Hearts, Minds, and Dollars
In an Unseen Front in the War on Terrorism, America is Spending Millions...To Change the Very Face of Islam
At the peak of the Cold War, the U.S. government fielded a worldwide network of propagandists, publicists, and payoff artists. The United States Information Agency (USIA) ran hundreds of information specialists abroad and produced enough films to rival Hollywood's top studios, all to sell the world on the goodness of America--and the evils of communism. There were USIA-run cultural centers and libraries in foreign capitals, Fulbright Scholarships and other exchange programs from the State Department, plus the broadcasts of Radio Free Europe and Radio Liberty. The CIA's covert payoffs, for better or worse, bought the allegiance of entire political parties in Italy and Japan. Other funds went secretly to sympathetic journalists, scholars, and labor leaders.
Exposes of CIA funding and abuses took their toll starting in the late 1960s, curtailing many of the secret programs. With the implosion of communism, Congress set about searching for a "peace dividend" and pared back what programs of influence remained. Convinced that USIA was a Cold War relic, conservatives in 1999 forced the Clinton administration to collapse the agency into the State Department. Hundreds of staffers were let go or retired, cutting the nation's public diplomacy corps by as much as 40 percent. American libraries abroad were shuttered, and exchange programs and foreign broadcasting dropped by a third. By the time al Qaeda's pilots flew their hijacked planes into Lower Manhattan, the U.S. government had ceded management of America's image abroad to Hollywood producers and rap musicians.
"Spring chickens?" After the 9/11 attacks, U.S. officials began to ponder how to get their message out. The Taliban, for all their backwardness, were scoring propaganda successes, and much of the Muslim world refused to believe that Arabs were even behind the attacks on the Pentagon and the World Trade Center. To fight back, officials set up Coalition Information Centers in Washington, London, and Islamabad, Pakistan. But the centers focused largely on breaking news, putting out fires in a 24-hour news cycle the likes of which the Cold War had never seen. Responding to the world's media, including the often-inflammatory new Arab satellite network called al Jazeera, left little time to formulate a strategy that got at the roots of Islamic terrorism.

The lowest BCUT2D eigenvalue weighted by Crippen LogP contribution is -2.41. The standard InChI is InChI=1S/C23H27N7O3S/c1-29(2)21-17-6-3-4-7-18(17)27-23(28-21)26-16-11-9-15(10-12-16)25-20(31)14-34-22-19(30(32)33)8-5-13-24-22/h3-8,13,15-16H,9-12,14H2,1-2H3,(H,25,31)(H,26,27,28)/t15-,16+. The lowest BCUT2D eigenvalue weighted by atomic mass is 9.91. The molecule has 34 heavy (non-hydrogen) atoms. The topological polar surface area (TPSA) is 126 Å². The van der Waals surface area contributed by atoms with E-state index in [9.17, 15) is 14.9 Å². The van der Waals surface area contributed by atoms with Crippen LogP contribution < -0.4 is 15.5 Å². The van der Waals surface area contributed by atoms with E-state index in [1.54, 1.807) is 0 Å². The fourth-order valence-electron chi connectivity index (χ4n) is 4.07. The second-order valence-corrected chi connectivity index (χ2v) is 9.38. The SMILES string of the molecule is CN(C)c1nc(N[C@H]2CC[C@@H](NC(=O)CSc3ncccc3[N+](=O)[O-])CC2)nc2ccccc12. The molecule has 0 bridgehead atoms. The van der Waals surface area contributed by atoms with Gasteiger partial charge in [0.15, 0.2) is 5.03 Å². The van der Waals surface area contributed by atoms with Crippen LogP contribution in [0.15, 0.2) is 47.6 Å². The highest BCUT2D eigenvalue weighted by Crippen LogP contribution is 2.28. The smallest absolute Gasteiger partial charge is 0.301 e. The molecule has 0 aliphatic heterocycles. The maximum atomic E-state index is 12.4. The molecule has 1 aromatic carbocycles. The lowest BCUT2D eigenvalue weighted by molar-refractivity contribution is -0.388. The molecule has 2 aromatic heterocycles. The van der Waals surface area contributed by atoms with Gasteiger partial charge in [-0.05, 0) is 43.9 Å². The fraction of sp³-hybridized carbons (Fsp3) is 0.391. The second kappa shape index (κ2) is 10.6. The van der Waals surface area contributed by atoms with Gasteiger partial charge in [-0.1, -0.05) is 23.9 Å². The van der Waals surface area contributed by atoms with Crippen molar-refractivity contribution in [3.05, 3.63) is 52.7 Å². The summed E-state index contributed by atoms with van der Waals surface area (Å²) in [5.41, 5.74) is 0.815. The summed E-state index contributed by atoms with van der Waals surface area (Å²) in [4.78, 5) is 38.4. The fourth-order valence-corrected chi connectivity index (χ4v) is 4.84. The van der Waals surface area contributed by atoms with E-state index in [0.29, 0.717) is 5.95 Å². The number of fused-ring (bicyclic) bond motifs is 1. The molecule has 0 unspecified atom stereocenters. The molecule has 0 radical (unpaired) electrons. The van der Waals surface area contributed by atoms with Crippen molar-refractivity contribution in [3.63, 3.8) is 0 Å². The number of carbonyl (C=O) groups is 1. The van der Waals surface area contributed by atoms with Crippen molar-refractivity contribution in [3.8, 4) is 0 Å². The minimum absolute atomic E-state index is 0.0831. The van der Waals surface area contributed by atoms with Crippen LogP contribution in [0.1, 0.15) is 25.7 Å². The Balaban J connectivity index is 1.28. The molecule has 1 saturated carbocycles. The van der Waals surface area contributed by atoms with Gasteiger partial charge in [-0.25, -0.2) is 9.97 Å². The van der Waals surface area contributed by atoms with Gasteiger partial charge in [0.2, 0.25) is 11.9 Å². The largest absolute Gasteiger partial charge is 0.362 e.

Pulling out those roots was a task more fitting for the CIA, the White House concluded. Just weeks after 9/11, in a secret national security directive, President Bush gave the CIA carte blanche to wage a worldwide war against al Qaeda. Among the activities authorized: propaganda and political warfare. But when it came to campaigns of influence, the agency's clandestine service was "dead as a doornail," says former Middle East operative Reuel Marc Gerecht. Once staffed by hundreds, the CIA's strategic influence section was down to some 20 people by late 2001, sources tell U.S. News . "We had precious few assets left," says another agency veteran. "And none of them were spring chickens." When a group of outsiders visited the unit, one recalls, they were literally met by a woman with a walker.
At the Pentagon, top officials wondered why more wasn't being done. The military's psyop units ran airborne TV and radio stations, showered millions of leaflets on countries, and distributed everything from comic books to giant kites in order to sway minds. But they had little know-how in combating a global movement of radical Islam. In response, military leaders ordered up their own operation--a new Office of Strategic Influence, charged with waging an information war against Islamic terrorism and the ideology behind al Qaeda. But stung by misleading reports that it would spread disinformation, OSI closed its doors just four months after it opened (box, Page 30).